Glenmorangie was bought by an Edinburgh-based company in 1918
Whisky firm Glenmorangie can trace its history back 165 years to its beginnings in the Highlands in the 1840s.
The flagship distillery at Tain where it all began is set to benefit from a £45m investment plan unveiled by the company.
Glenmorangie had been one of Scotland's few remaining independent distillers before it was bought by a French drinks firm fours years ago in a deal worth about £300m.
Here the BBC Scotland news website takes a look back at the company's history.
The whisky firm was established in 1843 when farmer William Matheson set up the Glenmorangie Distillery Company after being granted a licence to distil.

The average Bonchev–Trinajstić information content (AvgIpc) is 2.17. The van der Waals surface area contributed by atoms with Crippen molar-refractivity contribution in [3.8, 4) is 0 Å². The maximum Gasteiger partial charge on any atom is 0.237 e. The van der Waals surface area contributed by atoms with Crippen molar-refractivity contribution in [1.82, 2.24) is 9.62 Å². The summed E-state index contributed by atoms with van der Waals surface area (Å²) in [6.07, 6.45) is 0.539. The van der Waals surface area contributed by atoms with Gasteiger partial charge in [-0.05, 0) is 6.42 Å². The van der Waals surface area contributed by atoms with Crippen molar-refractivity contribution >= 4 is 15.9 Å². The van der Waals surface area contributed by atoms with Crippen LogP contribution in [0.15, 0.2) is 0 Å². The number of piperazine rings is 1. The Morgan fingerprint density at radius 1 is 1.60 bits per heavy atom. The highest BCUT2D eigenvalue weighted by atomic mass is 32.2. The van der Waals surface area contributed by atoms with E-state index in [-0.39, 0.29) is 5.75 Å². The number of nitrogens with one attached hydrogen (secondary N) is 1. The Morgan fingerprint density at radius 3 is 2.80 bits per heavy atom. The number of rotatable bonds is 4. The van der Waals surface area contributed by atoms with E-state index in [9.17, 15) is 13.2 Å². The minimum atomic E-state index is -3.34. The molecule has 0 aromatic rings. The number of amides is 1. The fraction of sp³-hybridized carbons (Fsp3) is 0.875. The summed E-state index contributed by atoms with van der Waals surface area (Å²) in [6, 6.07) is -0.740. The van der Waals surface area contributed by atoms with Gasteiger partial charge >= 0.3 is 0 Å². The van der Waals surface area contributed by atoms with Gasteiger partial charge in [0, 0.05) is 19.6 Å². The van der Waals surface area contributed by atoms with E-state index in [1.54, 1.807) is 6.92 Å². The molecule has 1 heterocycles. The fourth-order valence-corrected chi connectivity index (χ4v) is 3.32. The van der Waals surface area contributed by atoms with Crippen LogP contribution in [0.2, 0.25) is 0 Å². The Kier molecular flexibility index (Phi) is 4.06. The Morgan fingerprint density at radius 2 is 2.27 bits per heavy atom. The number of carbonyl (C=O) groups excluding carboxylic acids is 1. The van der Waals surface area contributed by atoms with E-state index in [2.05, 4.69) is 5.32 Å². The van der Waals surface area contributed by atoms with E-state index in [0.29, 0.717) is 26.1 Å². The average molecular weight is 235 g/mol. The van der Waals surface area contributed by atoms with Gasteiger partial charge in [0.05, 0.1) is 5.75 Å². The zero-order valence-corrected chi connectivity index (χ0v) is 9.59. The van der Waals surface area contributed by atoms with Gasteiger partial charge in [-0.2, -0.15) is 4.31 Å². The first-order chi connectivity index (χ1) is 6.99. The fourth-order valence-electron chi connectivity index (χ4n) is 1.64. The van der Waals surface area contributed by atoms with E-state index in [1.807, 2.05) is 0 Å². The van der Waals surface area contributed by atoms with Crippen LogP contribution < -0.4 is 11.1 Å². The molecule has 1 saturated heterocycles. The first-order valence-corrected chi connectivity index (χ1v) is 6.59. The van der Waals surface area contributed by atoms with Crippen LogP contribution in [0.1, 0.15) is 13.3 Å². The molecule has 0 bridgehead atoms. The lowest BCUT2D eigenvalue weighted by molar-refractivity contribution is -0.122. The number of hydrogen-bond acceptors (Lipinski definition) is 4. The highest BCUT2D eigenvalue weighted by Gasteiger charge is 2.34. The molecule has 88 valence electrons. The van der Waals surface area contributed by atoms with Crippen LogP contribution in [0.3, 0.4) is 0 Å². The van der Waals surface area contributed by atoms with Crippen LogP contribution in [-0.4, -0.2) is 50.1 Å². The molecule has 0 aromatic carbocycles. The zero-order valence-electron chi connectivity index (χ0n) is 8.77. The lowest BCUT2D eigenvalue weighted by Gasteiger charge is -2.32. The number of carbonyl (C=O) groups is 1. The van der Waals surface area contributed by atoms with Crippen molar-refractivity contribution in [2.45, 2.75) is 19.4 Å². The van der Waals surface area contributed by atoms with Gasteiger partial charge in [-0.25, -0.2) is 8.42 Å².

In the face of traditional whisky-making methods, he used second-hand gin stills bought in London.
The distillery was built in the Ross-shire town of Tain on the Dornoch Firth.
Glenmorangie means glen or tranquillity in Gaelic.
The meaning inspired an advertising campaign where drinkers would materialise in a quiet Highland glen as they took a sip of the whisky.
Ironically, Tain and the surrounding area is on the flight path of low-flying military jets using a nearby bombing range.
The Sixteen Men of Tain are the unofficial guardians of the malt.
They are distillery workers who continue to use traditional skills used at the distillery since 1843.
According to the company, the methods have been handed down through the generations.
The Edinburgh-based company Macdonald and Muir bought Glenmorangie in 1918.
It went on to buy the land surrounding the Tarlogie Springs to secure the purity of the water used for the whisky.
French drinks firm Moet Hennessy bought Glenmorangie in 2004 for about £300m.